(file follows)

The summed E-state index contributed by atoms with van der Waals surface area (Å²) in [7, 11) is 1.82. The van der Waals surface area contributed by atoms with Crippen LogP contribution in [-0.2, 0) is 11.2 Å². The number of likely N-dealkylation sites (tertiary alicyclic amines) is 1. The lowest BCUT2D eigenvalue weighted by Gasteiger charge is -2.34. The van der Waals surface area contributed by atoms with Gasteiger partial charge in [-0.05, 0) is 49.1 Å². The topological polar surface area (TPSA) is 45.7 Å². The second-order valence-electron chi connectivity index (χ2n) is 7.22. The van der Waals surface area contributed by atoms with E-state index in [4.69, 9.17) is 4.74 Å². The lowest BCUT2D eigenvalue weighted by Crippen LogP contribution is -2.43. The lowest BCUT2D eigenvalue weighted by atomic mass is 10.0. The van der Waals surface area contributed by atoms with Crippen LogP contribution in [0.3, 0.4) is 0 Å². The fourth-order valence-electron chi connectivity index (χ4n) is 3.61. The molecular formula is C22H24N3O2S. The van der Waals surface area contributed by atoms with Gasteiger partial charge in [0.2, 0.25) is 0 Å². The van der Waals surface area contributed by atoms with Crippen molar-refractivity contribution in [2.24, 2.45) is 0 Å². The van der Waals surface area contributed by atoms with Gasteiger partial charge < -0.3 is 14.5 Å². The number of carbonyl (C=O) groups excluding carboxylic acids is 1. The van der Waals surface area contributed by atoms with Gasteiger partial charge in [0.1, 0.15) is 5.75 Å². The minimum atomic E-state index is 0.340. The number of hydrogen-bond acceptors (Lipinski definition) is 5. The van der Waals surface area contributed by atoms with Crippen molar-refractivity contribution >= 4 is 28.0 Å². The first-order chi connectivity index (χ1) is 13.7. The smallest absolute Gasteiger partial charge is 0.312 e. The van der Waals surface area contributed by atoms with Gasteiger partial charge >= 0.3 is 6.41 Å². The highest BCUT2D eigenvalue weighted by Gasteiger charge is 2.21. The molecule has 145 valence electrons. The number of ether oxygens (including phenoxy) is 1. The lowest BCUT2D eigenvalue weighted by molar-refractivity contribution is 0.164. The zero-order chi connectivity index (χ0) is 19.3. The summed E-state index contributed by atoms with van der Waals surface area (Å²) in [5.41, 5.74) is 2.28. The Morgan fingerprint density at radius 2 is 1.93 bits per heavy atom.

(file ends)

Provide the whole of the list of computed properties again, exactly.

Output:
The summed E-state index contributed by atoms with van der Waals surface area (Å²) in [7, 11) is 1.82. The van der Waals surface area contributed by atoms with Crippen LogP contribution in [-0.2, 0) is 11.2 Å². The number of likely N-dealkylation sites (tertiary alicyclic amines) is 1. The lowest BCUT2D eigenvalue weighted by Gasteiger charge is -2.34. The van der Waals surface area contributed by atoms with Gasteiger partial charge in [-0.05, 0) is 49.1 Å². The topological polar surface area (TPSA) is 45.7 Å². The second-order valence-electron chi connectivity index (χ2n) is 7.22. The van der Waals surface area contributed by atoms with E-state index in [4.69, 9.17) is 4.74 Å². The lowest BCUT2D eigenvalue weighted by Crippen LogP contribution is -2.43. The lowest BCUT2D eigenvalue weighted by atomic mass is 10.0. The van der Waals surface area contributed by atoms with Crippen LogP contribution in [0.3, 0.4) is 0 Å². The fourth-order valence-electron chi connectivity index (χ4n) is 3.61. The molecular formula is C22H24N3O2S. The van der Waals surface area contributed by atoms with Gasteiger partial charge in [0.2, 0.25) is 0 Å². The van der Waals surface area contributed by atoms with Crippen molar-refractivity contribution in [2.24, 2.45) is 0 Å². The van der Waals surface area contributed by atoms with Gasteiger partial charge < -0.3 is 14.5 Å². The number of carbonyl (C=O) groups excluding carboxylic acids is 1. The van der Waals surface area contributed by atoms with Gasteiger partial charge in [0.1, 0.15) is 5.75 Å². The minimum atomic E-state index is 0.340. The number of hydrogen-bond acceptors (Lipinski definition) is 5. The van der Waals surface area contributed by atoms with Crippen molar-refractivity contribution >= 4 is 28.0 Å². The first-order chi connectivity index (χ1) is 13.7. The smallest absolute Gasteiger partial charge is 0.312 e. The van der Waals surface area contributed by atoms with Gasteiger partial charge >= 0.3 is 6.41 Å². The highest BCUT2D eigenvalue weighted by Gasteiger charge is 2.21. The molecule has 145 valence electrons. The number of ether oxygens (including phenoxy) is 1. The lowest BCUT2D eigenvalue weighted by molar-refractivity contribution is 0.164. The zero-order chi connectivity index (χ0) is 19.3. The summed E-state index contributed by atoms with van der Waals surface area (Å²) in [5.41, 5.74) is 2.28. The Morgan fingerprint density at radius 2 is 1.93 bits per heavy atom.